The horror genre that we know and love wouldn't be what it is today without George A. Romero, and like countless cinema lovers, the Daily Dead team was deeply saddened by the news of Romero's passing. To honor the forward-thinking filmmaker, we reflect on his work, legacy, and lovable personality on the latest episode of our Corpse Club podcast.
The Corpse Club is back with another special episode of "Horrigins," our monthly spinoff exploring the origins of key franchises and figures in horror, as well as our first eerie experiences with them, and we have such sights to show you this time around with our look back at the pleasurable pain of Clive Barker's Hellraiser.
’Tis the season for beachside bonfires, endless afternoon naps, and trips to the air-conditioned confines of the local theater, making this the perfect time of year for the Corpse Club to discuss some of their favorite summer movie memories. So pack your brightest flashlight, your comfiest sleeping bag, and some of your favorite sugary snacks, and join us for a nostalgic cinematic campout under the stars.
They made many of us think twice about dipping our toes into oceans, lakes, or even the local swimming pool, and now, shark movies are swimming back to the big screen with recent films like The Shallows and 47 Meters Down. For many moviegoers, though, it all started with Jaws, and the Corpse Club thought it was the perfect time to take a summer swim into the four-film franchise as well as the high tide of shark movies that emerged in the decades following the Orca's doomed voyage. So hop in the water with us (but make sure you wait 30 minutes after eating) and keep an eye out for fins...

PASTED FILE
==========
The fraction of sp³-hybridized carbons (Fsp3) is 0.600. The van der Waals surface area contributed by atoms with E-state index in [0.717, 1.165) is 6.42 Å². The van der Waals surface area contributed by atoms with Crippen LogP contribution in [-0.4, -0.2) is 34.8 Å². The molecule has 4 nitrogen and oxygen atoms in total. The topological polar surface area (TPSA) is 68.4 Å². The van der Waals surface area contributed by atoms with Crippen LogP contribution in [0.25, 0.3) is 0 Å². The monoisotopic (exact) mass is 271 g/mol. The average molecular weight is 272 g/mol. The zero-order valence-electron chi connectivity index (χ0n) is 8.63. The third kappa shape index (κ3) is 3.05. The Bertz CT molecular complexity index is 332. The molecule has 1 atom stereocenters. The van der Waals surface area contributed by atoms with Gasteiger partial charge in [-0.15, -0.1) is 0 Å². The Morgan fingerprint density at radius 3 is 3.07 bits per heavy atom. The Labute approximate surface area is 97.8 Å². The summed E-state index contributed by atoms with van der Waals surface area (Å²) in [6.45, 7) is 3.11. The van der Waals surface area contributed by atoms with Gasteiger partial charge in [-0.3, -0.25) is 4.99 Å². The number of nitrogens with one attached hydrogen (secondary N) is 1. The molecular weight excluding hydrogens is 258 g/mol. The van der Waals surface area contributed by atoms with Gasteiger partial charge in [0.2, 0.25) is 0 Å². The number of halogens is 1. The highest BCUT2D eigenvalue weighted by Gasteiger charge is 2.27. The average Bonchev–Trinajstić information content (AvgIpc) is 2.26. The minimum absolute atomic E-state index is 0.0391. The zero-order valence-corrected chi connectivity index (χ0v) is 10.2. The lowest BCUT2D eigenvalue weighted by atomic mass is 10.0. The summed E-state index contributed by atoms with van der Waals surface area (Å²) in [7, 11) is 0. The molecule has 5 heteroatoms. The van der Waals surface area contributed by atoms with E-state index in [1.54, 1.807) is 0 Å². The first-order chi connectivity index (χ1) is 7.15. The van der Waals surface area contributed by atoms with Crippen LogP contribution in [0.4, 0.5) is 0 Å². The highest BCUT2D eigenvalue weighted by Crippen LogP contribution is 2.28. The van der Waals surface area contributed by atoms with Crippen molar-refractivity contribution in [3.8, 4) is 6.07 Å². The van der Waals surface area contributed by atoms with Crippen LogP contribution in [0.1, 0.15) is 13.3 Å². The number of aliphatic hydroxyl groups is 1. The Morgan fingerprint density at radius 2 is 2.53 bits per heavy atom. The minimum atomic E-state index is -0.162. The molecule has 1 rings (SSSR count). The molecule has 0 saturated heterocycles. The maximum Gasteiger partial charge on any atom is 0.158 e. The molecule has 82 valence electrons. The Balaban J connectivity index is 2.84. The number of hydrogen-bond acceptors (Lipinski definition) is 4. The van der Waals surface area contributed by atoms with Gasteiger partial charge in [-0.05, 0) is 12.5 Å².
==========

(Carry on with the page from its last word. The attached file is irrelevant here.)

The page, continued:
It's still celebrated for many reasons—the iconic "spider head," the nerve-wracking copper wire test, the eclectic characters, and the isolation and paranoia that they feel—and with June 25th marking 35 years since John Carpenter's The Thing hit theaters, the Corpse Club thought it was the perfect time to discuss the seminal 1982 remake on the latest episode of Daily Dead's new podcast.
Ahmanet has awakened from her tomb to wreak havoc on the big screen, and with Tom Cruise recently resurrecting The Mummy to kick off Universal's new interconnected Dark Universe of their classic monsters, we thought it was the perfect time to discuss the actor's previous work in the horror genre, his new take on The Mummy, our hopes for the Dark Universe, and our favorite Universal Monster movies, all in the newest episode of the Corpse Club podcast.
Ever since we decided to launch Corpse Club, we've looked forward to mixing things up with different host lineups and themed episodes to provide listeners with a wide range of topics, formats, and candid conversations. That's why, for our third episode, we're excited to unleash the first installment of "Horrigins," a new monthly spinoff that takes a look at the origins of key figures and franchises in horror. First up are the films featuring the boogeyman himself, Freddy Krueger, as two members of the Corpse Club descend into the dreamy depths of Springwood to discuss the A Nightmare on Elm Street franchise.